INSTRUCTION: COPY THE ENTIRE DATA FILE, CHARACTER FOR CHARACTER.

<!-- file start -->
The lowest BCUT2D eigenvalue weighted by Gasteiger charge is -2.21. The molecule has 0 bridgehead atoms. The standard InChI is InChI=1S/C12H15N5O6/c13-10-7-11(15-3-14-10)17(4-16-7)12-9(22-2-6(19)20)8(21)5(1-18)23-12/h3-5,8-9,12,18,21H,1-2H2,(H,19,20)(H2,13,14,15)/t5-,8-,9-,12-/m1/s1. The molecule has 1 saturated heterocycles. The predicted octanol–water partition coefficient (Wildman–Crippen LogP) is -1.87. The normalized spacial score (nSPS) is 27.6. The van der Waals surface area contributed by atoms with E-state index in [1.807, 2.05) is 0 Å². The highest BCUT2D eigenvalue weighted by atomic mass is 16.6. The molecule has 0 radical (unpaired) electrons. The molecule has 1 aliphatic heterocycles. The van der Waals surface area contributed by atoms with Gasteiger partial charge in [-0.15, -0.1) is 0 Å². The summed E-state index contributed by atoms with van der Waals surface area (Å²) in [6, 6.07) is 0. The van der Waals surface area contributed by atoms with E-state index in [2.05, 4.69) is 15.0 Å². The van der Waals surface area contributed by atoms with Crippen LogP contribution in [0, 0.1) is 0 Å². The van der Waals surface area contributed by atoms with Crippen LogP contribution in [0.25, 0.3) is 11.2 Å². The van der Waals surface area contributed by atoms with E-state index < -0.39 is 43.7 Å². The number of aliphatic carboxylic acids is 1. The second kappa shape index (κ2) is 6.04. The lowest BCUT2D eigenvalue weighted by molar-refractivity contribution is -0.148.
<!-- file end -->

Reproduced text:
The lowest BCUT2D eigenvalue weighted by Gasteiger charge is -2.21. The molecule has 0 bridgehead atoms. The standard InChI is InChI=1S/C12H15N5O6/c13-10-7-11(15-3-14-10)17(4-16-7)12-9(22-2-6(19)20)8(21)5(1-18)23-12/h3-5,8-9,12,18,21H,1-2H2,(H,19,20)(H2,13,14,15)/t5-,8-,9-,12-/m1/s1. The molecule has 1 saturated heterocycles. The predicted octanol–water partition coefficient (Wildman–Crippen LogP) is -1.87. The normalized spacial score (nSPS) is 27.6. The van der Waals surface area contributed by atoms with E-state index in [1.807, 2.05) is 0 Å². The highest BCUT2D eigenvalue weighted by atomic mass is 16.6. The molecule has 0 radical (unpaired) electrons. The molecule has 1 aliphatic heterocycles. The van der Waals surface area contributed by atoms with Gasteiger partial charge in [-0.15, -0.1) is 0 Å². The summed E-state index contributed by atoms with van der Waals surface area (Å²) in [6, 6.07) is 0. The van der Waals surface area contributed by atoms with E-state index in [2.05, 4.69) is 15.0 Å². The van der Waals surface area contributed by atoms with Crippen LogP contribution in [0, 0.1) is 0 Å². The van der Waals surface area contributed by atoms with Crippen LogP contribution in [0.25, 0.3) is 11.2 Å². The van der Waals surface area contributed by atoms with E-state index < -0.39 is 43.7 Å². The number of aliphatic carboxylic acids is 1. The second kappa shape index (κ2) is 6.04. The lowest BCUT2D eigenvalue weighted by molar-refractivity contribution is -0.148.